Wild bumble bee colony abundance, scaled by field size, predicts pollination services

C. M. McGrady, J. P. Strange, M. M. López-Uribe, S. J. Fleischer

Research output: Contribution to journalArticlepeer-review

4 Scopus citations


Although bee visitation rate to flowers is often used to assess both pollination services and bee abundance, the abundance of social species needs to be assessed by quantifying the number colonies instead of the number of foraging individuals. Because accurately quantifying the number of wild bee colonies can be difficult, the relationship of visitation rates provided by foragers and the abundance of colonies contributing those foragers from the surrounding landscape is poorly documented for social species. Here, we use genetic methods and statistical inference to estimate the abundance of wild colonies of Bombus impatiens in the surrounding landscape providing foragers to 30 commercial pumpkin (Cucurbita pepo) fields over 4 yr across a 13,000-km2 area in Pennsylvania, USA. We show that the abundance of wild colonies in the surrounding landscape providing foragers per field (colony abundance per field) ranges from 291 to 829 colonies per field. Furthermore, colony abundance per field has been stable across years, counties, and field size, resulting in a dilution of foragers from the available colonies across larger fields. Wild colony abundance, when scaled by field size, by expressing colony abundance on a per hectare basis, is predictive of visitation rate. Thus, we document the relationship of wild colony abundance per hectare to visitation rate at a level that provides sufficient pollination to a highly pollinator-dependent crop. As expected, genetic differentiation among sampled populations is essentially non-existent across different fields or regions, suggesting a panmictic population. Although many Bombus species are in decline, we document abundant and genetically resilient wild populations of B. impatiens associated with a mass-flowering crop under current agricultural practices and provide baseline information needed to monitor these wild populations at a time when they face similar stressors implicated in the decline of congenerics.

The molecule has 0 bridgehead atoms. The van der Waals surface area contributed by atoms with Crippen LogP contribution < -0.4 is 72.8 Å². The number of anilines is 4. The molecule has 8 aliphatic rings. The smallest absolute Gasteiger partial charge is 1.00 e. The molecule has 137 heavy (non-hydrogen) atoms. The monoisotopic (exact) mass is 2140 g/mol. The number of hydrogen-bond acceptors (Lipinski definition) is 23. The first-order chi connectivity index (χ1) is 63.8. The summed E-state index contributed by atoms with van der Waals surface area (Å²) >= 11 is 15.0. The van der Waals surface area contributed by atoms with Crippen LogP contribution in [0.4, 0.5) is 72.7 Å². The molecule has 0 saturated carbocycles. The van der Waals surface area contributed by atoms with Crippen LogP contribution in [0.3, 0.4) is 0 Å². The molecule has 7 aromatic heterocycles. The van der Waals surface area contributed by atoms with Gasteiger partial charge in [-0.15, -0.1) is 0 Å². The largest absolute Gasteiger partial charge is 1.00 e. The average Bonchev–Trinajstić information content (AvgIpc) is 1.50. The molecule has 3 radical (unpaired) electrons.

Original languageEnglish (US)
Article numbere03735
Issue number9
StatePublished - Sep 2021

All Science Journal Classification (ASJC) codes

  • Ecology, Evolution, Behavior and Systematics
  • Ecology


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